Eating Disorders and Addiction

February 20th, 2024

By P. Casey Arrillaga, LCSW, LCDC

People usually don’t think of eating disorders and chemical addiction as being in the same category, but researchers and clinicians are increasingly aware that they may be different manifestations of the same problem. In this post, we’ll look at what is behind this change in thinking and what that can mean for getting people the help they need.

What We Know So Far

Historically, eating disorders and chemical addictions (professionally known as substance use disorders) have been thought of as completely separate problems. Chemical addictions, such as to alcohol or other drugs, have been known throughout history, and have typically been considered a failing of willpower or lack of proper morals. It’s not until relatively recently that these addictions have been understood to stem from a combination of genetic, environmental, and the resultant psychological patterns.

Eating disorders, on the other hand, were first documented in the Middle Ages, and they were associated with spiritual purity, since the fasting or food restriction was associated with penitence and perfectionism, which was often praised. The idea of it being a problem came later, with various psychological interpretations from the late 1800’s on, with eating disorders really coming into popular consciousness in the late 20th century.

At that point, almost all the focus was on anorexia nervosa, the deliberate restriction of food in an attempt to achieve an impossible body ideal. This was blamed on media messages carrying a newer popular idea that being thin was the most attractive body type for women. Since then, there has been increasing awareness of bulimia nervosa, in which a person binges on food and tries to purge through vomiting, compulsive exercise, or food restriction, setting up a very dangerous cycle. Most recently, professionals have looked at binge eating disorder, which is eating unusually large and unhealthy amounts of food on a regular basis. Ironically, anorexia has been talked about the longest despite being the least common of the big three; bulimia was next at second most common, and binge eating has been formally diagnosed last even though it is around twice as prevalent as the others. This may say something about our common relationship with food, in that many people have turned to food for comfort, whereas few restrict it when they don’t have to.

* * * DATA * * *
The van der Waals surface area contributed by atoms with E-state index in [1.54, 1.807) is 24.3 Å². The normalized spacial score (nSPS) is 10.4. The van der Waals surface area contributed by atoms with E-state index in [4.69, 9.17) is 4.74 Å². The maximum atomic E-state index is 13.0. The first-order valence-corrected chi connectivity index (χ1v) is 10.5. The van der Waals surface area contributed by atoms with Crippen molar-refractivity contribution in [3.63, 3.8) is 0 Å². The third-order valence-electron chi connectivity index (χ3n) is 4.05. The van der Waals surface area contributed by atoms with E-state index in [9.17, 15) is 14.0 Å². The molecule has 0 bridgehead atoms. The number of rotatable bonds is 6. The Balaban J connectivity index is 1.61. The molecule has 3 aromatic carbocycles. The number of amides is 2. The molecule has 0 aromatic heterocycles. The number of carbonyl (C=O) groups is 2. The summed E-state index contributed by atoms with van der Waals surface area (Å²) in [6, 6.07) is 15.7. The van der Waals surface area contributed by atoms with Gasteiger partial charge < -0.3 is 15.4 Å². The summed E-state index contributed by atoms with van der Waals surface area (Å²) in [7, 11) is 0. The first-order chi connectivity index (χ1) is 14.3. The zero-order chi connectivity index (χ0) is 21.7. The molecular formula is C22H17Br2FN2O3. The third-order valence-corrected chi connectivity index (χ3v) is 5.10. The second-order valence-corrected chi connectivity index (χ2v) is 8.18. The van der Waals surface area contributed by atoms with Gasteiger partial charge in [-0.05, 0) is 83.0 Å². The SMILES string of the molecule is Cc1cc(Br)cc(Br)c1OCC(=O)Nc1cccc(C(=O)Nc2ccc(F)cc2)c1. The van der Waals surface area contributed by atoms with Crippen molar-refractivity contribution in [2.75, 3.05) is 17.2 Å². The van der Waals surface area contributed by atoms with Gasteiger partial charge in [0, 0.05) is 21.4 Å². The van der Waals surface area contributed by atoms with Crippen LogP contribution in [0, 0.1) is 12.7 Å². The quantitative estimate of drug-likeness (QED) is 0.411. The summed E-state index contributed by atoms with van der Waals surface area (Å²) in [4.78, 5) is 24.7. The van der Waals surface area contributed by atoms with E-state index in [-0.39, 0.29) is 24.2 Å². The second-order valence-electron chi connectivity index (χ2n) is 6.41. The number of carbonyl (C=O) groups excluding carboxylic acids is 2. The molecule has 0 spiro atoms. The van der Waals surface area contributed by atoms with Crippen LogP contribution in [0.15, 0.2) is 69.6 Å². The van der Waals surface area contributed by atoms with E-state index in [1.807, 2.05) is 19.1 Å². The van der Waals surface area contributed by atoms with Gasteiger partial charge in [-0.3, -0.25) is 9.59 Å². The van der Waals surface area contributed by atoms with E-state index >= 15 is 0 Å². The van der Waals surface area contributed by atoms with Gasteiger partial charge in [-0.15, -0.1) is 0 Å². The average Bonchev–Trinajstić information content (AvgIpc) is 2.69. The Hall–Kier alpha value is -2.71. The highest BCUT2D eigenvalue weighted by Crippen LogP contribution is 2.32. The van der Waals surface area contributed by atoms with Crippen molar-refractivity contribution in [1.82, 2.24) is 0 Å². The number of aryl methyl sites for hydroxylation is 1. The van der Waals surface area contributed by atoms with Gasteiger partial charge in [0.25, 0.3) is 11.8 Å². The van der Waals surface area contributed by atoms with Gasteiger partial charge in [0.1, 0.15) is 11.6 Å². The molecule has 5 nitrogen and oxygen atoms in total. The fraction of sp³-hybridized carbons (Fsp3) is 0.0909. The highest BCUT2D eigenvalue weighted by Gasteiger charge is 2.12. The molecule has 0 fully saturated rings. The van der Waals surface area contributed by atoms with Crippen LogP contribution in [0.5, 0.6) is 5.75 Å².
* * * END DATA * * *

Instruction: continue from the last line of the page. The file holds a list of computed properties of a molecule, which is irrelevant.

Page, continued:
As eating disorders have become better understood, researchers and clinicians have seen how many hallmarks of compulsive behavior these disorders have. The person with the eating disorder may be ashamed of their behavior, dislike its results, resolve to stop or at least moderate, and then go back to it while feeling helpless to change. Before they decide to even try changing, they may go through stages of denying it is a problem, engaging in dishonesty to keep it going, and/or actively defending it as not only okay but necessary for them. Most importantly, the compulsions can become deadly if left unchecked. As this has become more and more clear, it’s hard to not notice that all of these things have been well-known for thousands of years about chemical addictions.

This has led to a shift in thinking about whether these conditions are as separate as previously thought. In fact, surveys have shown that about 1 in 4 people with anorexia or binge eating disorder also identified as having a chemical addiction, and about 1 in 3 people with bulimia said they had a chemical addiction. Neurological research has shown that there are many brain mechanisms in common between eating disorders and chemical addiction, leading to an increasing belief that eating disorders are a type of behavioral addiction (sometimes called process addictions), similar to a gambling or sex addiction.